I recently brought home my first Harley-Davidson and parked it at my parents' house, right under the Christmas tree.
My youngest brother, Jimmy, was the first of my folks' three boys to have a kid. Shortly before Christmas three years ago, he and his wife, Samantha, ushered my nephew, Luke, into the world. They hadn’t left the hospital before I started plotting to get young Luke onto two wheels.
I started him on a Fisher-Price Kawasaki tricycle when he turned two. But when my dear Uncle Bob upped the ante with a Power Wheels Arctic Cat, I knew I was going to have to get serious. So for a combination gift for Luke’s third birthday and fourth Christmas this past year, I convinced Santa Claus to bring him a Harley-Davidson IRONe electric balance bike.
The Harley-Davidson IRONe
Around the same time Luke was born I started following StaCyc on Instagram. In 2016, the company introduced an innovative battery-powered 20V electric balance bike. I remember seeing their booth at IMS in Long Beach, California, that fall and watching rows of smiling kids waiting in line for a chance to ride the pint-sized bikes around on a makeshift track. It was clear StaCyc was on to something. The executives at Harley-Davidson obviously felt the same way because three years later they acquired the company.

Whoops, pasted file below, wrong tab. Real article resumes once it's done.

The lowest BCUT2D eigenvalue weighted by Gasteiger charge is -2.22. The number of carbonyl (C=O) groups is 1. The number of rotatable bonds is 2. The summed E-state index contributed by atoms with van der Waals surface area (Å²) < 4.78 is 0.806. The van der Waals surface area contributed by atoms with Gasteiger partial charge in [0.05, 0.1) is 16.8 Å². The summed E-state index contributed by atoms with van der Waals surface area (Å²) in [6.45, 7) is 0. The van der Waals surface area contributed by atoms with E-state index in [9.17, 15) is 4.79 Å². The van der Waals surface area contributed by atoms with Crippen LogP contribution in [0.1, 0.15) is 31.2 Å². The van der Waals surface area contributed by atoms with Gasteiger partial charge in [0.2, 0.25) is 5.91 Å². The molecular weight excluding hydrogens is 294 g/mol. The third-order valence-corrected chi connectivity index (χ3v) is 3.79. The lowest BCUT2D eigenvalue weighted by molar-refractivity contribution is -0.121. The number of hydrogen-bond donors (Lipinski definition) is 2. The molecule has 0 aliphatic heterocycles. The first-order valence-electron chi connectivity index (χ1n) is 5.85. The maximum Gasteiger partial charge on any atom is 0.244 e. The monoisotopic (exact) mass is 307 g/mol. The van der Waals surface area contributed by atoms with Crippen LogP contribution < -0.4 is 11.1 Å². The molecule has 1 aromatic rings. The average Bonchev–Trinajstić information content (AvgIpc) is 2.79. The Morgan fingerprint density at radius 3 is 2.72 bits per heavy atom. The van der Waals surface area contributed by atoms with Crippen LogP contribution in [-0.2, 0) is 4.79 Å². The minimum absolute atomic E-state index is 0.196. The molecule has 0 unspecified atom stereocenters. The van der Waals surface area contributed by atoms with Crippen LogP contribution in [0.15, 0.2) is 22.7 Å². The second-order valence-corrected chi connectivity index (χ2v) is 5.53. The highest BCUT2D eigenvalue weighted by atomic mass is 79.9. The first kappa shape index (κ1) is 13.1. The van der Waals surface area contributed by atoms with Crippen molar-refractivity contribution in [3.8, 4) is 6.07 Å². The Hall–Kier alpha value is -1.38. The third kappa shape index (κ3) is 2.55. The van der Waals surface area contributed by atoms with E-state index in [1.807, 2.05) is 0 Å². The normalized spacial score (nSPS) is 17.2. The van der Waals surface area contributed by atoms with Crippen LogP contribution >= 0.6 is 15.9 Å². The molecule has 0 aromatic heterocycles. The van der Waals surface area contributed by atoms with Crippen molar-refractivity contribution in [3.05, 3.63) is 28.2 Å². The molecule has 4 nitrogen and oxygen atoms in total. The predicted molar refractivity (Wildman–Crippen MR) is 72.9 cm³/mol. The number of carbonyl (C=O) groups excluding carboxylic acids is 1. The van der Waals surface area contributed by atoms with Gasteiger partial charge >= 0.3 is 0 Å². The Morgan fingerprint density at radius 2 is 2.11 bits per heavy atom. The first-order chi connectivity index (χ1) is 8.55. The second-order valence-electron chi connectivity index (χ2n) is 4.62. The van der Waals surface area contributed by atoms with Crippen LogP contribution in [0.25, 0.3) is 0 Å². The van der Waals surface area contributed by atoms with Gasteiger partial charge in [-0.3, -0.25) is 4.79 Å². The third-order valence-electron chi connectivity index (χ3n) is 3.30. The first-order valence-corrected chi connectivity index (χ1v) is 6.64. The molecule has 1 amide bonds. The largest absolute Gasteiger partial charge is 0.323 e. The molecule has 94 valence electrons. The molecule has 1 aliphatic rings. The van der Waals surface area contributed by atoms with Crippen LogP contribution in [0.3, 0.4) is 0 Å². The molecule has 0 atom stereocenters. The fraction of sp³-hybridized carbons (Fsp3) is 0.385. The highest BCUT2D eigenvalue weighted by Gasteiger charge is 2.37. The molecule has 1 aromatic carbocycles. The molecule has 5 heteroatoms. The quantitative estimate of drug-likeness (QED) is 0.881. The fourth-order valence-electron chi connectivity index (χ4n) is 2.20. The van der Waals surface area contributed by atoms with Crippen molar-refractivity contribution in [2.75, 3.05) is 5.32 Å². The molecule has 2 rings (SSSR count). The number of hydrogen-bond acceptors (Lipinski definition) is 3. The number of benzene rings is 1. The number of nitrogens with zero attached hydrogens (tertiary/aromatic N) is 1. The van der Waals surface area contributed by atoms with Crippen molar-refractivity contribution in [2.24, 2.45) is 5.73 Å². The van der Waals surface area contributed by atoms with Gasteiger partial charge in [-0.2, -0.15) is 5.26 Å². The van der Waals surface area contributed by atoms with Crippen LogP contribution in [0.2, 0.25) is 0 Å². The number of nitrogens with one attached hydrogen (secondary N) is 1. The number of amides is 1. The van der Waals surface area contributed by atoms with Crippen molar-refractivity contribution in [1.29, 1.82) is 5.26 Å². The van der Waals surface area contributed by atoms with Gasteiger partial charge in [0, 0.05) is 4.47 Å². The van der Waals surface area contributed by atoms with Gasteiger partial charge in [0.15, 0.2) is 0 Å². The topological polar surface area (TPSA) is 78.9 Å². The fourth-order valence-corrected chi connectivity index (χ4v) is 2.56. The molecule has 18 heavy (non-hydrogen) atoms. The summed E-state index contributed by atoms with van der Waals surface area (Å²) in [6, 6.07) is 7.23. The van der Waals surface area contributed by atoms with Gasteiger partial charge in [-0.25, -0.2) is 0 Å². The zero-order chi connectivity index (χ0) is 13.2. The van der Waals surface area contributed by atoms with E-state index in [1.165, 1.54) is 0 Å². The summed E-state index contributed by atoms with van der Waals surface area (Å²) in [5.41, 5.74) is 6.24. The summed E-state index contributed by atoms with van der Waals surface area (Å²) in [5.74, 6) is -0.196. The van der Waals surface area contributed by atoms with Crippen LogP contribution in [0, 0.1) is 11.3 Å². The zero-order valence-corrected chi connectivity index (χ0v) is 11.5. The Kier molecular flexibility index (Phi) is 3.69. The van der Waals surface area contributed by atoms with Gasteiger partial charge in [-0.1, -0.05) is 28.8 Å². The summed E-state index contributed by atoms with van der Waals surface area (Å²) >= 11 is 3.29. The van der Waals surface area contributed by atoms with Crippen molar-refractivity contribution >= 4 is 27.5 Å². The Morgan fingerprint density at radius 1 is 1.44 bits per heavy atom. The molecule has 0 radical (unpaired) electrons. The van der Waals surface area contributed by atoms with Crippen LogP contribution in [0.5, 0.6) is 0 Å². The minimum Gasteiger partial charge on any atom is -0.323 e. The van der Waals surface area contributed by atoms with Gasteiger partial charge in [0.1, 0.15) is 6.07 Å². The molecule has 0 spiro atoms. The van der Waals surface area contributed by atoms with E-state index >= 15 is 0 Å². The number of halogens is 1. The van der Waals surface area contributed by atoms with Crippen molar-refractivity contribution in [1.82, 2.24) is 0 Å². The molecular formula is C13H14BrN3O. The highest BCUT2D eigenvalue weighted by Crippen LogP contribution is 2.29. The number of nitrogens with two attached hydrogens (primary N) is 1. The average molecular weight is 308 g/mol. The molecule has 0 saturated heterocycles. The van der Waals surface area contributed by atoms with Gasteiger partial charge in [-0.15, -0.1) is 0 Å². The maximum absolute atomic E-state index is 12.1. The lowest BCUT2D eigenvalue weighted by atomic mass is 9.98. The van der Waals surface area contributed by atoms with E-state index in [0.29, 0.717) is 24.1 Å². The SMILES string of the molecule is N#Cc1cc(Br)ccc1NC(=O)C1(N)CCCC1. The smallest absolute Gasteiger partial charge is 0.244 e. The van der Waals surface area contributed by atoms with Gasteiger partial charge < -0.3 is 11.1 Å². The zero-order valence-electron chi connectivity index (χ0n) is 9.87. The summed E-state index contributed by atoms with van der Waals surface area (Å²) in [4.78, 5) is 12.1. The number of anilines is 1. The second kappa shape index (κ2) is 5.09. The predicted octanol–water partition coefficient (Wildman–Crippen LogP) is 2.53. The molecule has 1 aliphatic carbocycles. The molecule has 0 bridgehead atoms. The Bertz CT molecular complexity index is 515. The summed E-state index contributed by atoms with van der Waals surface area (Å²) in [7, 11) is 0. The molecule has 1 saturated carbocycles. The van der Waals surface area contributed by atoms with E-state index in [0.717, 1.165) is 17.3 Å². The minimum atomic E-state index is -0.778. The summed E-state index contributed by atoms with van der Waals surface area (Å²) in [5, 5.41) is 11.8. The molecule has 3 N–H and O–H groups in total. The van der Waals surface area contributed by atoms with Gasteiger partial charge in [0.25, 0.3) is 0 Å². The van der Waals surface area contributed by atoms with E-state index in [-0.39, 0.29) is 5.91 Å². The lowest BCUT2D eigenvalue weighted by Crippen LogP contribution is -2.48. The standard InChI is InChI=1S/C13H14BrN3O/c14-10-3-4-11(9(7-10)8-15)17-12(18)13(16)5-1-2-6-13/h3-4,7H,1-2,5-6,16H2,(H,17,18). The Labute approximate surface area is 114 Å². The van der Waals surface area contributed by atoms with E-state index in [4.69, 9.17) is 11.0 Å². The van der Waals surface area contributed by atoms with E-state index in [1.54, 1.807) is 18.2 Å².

For a manufacturer looking for a way to get younger riders into the sport of motorcycling, this was a genius move on Harley-Davidson’s part. Not only does it get kids into the idea of powered two-wheeled transportation at a young age, it also exposes their parents to the Harley brand.
It seems to have benefited StaCyc, as well. In addition to being sold in Harley-Davidson dealers across the country, distribution has expanded to non-Harley powersports dealers, as well as high-end bicycle shops. I am sure this will help to pave the way for all of those electric bicycles Harley has on the horizon. The bikes sold through a Harley dealer get a special Harley-Davidson graphics kit while the ones sold outside of their dealer network retain StaCyc branding.